Cutaneous manifestations in terms of urticaria and haemorrhagic diathesis as observed in the present case have also been described after experimental infection with M suis.32 36 Interestingly, dermatological disorders including erythematous maculopapular and vesicular rashes are frequently found in human medicine as complication of M pneumoniae infections.37 During the last decades, intravasal coagulation and subsequent consumption coagulopathy was regarded as the primary cause of haemorrhagic diathesis during acute M suis infection.24 However, more recent research indicates that interaction between M suis and endothelial cells resulting in endothelial damage, adhesion to the endothelium and vascular occlusion might be responsible for the development of haemorrhagic diathesis.38 Further research is certainly needed to elucidate the exact pathogenesis responsible for cutaneous manifestation.
In the present case, all ‘Ca. M. haemosuis’-positive pigs showed a normocytic, normochromic anaemia, usually observed during natural and experimental M suis infection.32 39 40 Interestingly, in cats severe anaemia was only detected after co-infection with M haemofelis and ‘Ca. M. haemominutum’ and not after infection with ‘Ca. M. turicensis’ or ‘Ca. M. haemominutum’ alone.41 Macroscopic examination of one pig in the present case revealed similar results as observed after infection with M suis (icterus, ascites, liver alterations, pale mucus membranes).42 However, pathognomonic findings during necropsy were neither detected by Dent et al 42 nor in our investigations. The field case illustrates that this novel porcine haemoplasma species might pose a pathogenic potential for pigs. However, considering the high prevalence reported by Fu et al 25 in apparently asymptomatic carrier pigs, it might be speculated that the clinical presentation described here was exacerbated by predisposing factors as elevated barn temperature observed during the farm visit. It is well known that non-infectious and infectious co-factors support the clinical manifestation of M suis infections.1 The potential of this novel haemoplasma species to induce haemolytic anaemia, corresponding clinical signs and pathological lesions needs to be further investigated in experimental studies.
Several transmission routes for M suis have been described in literature including blood-dependent and blood-independent horizontal transmission routes.1 43 A recent publication also indicates the possibility of vertical transmission under field conditions.32 However, despite extensive research on transmission routes of M suis within the last decades, the exact mechanism of inter-transmission and intra-transmission routes needs to be further evaluated. To elucidate the potential source of introduction of this novel haemoplasma species in the present case, blood samples from 11 sows were tested for M suis and ‘Ca. M. haemosuis’ by qPCR at the piglet producing farm. The sample size was based on previous investigations determining the intra-herd prevalence of M suis in a German pig population.40 However, as data on the intra-herd prevalence of ‘Ca. M. haemosuis’ are lacking so far, and clinical signs disappeared after the change of the piglet producing farm, the sample size might have been insufficient to detect ‘Ca. M. haemosuis’.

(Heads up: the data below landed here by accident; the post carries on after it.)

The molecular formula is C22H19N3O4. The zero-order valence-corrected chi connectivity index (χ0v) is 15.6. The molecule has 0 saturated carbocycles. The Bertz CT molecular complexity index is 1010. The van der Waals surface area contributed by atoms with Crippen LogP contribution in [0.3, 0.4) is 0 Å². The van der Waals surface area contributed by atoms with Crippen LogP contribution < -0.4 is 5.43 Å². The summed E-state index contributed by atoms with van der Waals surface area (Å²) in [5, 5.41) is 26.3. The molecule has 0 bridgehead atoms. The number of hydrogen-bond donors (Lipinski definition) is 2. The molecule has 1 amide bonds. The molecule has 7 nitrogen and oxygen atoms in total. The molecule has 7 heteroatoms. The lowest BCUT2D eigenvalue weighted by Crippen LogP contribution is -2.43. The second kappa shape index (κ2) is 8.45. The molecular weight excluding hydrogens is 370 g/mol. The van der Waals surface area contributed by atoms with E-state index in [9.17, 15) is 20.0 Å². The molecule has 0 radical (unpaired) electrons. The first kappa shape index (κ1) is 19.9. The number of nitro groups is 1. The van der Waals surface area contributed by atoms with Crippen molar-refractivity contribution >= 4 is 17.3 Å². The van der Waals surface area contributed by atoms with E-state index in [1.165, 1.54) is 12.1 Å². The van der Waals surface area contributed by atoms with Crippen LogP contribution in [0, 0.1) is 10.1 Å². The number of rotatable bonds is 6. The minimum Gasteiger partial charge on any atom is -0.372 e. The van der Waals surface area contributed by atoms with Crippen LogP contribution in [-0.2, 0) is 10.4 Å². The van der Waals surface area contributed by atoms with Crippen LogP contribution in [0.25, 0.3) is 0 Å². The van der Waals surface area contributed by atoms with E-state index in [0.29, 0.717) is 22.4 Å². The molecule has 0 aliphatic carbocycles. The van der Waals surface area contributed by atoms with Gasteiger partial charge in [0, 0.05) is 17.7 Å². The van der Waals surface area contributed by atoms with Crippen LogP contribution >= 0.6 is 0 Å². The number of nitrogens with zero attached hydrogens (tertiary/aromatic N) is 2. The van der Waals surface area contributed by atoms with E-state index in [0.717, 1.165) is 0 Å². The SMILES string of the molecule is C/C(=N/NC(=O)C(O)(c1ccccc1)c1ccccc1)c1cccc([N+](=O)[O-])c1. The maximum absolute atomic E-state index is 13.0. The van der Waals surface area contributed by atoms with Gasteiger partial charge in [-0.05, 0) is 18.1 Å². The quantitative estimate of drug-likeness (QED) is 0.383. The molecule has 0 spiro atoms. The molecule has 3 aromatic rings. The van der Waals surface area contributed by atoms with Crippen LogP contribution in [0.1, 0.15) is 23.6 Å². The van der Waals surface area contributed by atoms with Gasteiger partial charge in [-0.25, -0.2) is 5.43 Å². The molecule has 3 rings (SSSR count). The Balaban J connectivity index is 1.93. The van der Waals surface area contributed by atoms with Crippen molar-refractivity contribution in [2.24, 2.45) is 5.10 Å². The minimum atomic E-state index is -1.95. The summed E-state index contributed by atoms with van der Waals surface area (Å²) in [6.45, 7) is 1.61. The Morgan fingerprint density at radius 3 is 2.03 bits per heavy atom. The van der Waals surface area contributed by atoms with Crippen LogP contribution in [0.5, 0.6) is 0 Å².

The diagnosis of haemoplasma infections is impaired by the lack of an in vitro cultivation system. However, different techniques are applied for the diagnosis of M suis.28 39 44–46 The formerly used microscopic detection of the agent in chemically stained blood smears has been mainly replaced by more specific, sensitive, reproducible and reliable modern molecular techniques. Next to the establishment of different PCR assays, serological diagnostic methods based on whole-cell ELISA or recombinant ELISAs have been widely used for prevalence studies in recent years. For the differentiation of porcine haemoplasma species, phylogenetic analyses based on 16S rDNA sequences or species-specific PCRs are needed. As both methods are not always available for routine diagnostic, it is supposed that infections with this novel haemoplasma species are underdiagnosed. In this report, the novel haemoplasma species was identified by a haemoplasma-specific 16S rDNA PCR30 and subsequent sequencing of the 16S rDNA amplicons. Additional diagnostic investigations using a newly established qPCR (paper in preparation) confirmed the results of the conventional PCR and sequencing. Bacterial loads in blood ranged from 3.08×102 to 3.96×107 ‘Ca. M. haemosuis’ cells/ml blood and were thus within the range found for M suis in feeder pigs in Germany (range 1.2×102 to 1.1×1010 M suis cells/ml blood).40 Due to the lack of vaccination against haemoplasma, treatment with oxytetracycline combined with a reduction of infectious and non-infectious predisposing factors are currently the method of choice.
In conclusion, the present case report resembles the first description of ‘Ca. M. haemosuis’ in pigs outside Asia. The occurrence of skin alterations, fever and anaemia in ‘Ca. M. haemosuis’-positive pigs indicates that this novel haemoplasma species might induce clinical signs comparable with M suis. However, further studies are certainly needed to assess the prevalence of this novel porcine haemoplasma and gain more information on transmission routes as well as its impact on the European swine industry.
The author would like to thank the colleagues from the Clinic for Swine at the Centre for Clinical Veterinary Medicine, Ludwig‐Maximilians-University, Germany for their support. The collaboration of the farmer is also highly appreciated.
Funding The authors have not declared a specific grant for this research from any funding agency in the public, commercial or not-for-profit sectors.
Competing interests None declared.
Patient consent for publication Not required.
Provenance and peer review Not commissioned; externally peer reviewed.
Data availability statement All data relevant to the study are included in the article or uploaded as online supplementary information.